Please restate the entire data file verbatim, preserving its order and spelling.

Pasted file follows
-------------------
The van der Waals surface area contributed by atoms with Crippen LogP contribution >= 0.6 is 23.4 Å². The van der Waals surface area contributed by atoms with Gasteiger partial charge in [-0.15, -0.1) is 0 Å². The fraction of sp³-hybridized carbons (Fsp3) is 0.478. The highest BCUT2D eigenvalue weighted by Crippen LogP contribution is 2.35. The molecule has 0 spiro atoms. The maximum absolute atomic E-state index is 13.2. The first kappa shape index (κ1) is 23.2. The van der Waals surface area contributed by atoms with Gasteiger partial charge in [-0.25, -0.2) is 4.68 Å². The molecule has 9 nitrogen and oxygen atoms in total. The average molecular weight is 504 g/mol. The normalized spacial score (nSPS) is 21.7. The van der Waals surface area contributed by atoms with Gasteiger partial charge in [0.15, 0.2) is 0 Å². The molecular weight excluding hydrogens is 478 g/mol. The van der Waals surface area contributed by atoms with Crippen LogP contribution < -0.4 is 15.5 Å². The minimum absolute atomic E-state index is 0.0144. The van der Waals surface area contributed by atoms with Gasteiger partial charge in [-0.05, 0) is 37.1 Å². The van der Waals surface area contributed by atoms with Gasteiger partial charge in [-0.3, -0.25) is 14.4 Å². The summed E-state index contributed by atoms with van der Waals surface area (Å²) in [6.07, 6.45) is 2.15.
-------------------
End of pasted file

The van der Waals surface area contributed by atoms with Crippen LogP contribution >= 0.6 is 23.4 Å². The van der Waals surface area contributed by atoms with Gasteiger partial charge in [-0.15, -0.1) is 0 Å². The fraction of sp³-hybridized carbons (Fsp3) is 0.478. The highest BCUT2D eigenvalue weighted by Crippen LogP contribution is 2.35. The molecule has 0 spiro atoms. The maximum absolute atomic E-state index is 13.2. The first kappa shape index (κ1) is 23.2. The van der Waals surface area contributed by atoms with Gasteiger partial charge in [-0.25, -0.2) is 4.68 Å². The molecule has 9 nitrogen and oxygen atoms in total. The average molecular weight is 504 g/mol. The normalized spacial score (nSPS) is 21.7. The van der Waals surface area contributed by atoms with Gasteiger partial charge in [0.15, 0.2) is 0 Å². The molecular weight excluding hydrogens is 478 g/mol. The van der Waals surface area contributed by atoms with Crippen LogP contribution < -0.4 is 15.5 Å². The minimum absolute atomic E-state index is 0.0144. The van der Waals surface area contributed by atoms with Gasteiger partial charge in [-0.05, 0) is 37.1 Å². The van der Waals surface area contributed by atoms with Gasteiger partial charge in [-0.3, -0.25) is 14.4 Å². The summed E-state index contributed by atoms with van der Waals surface area (Å²) in [6.07, 6.45) is 2.15.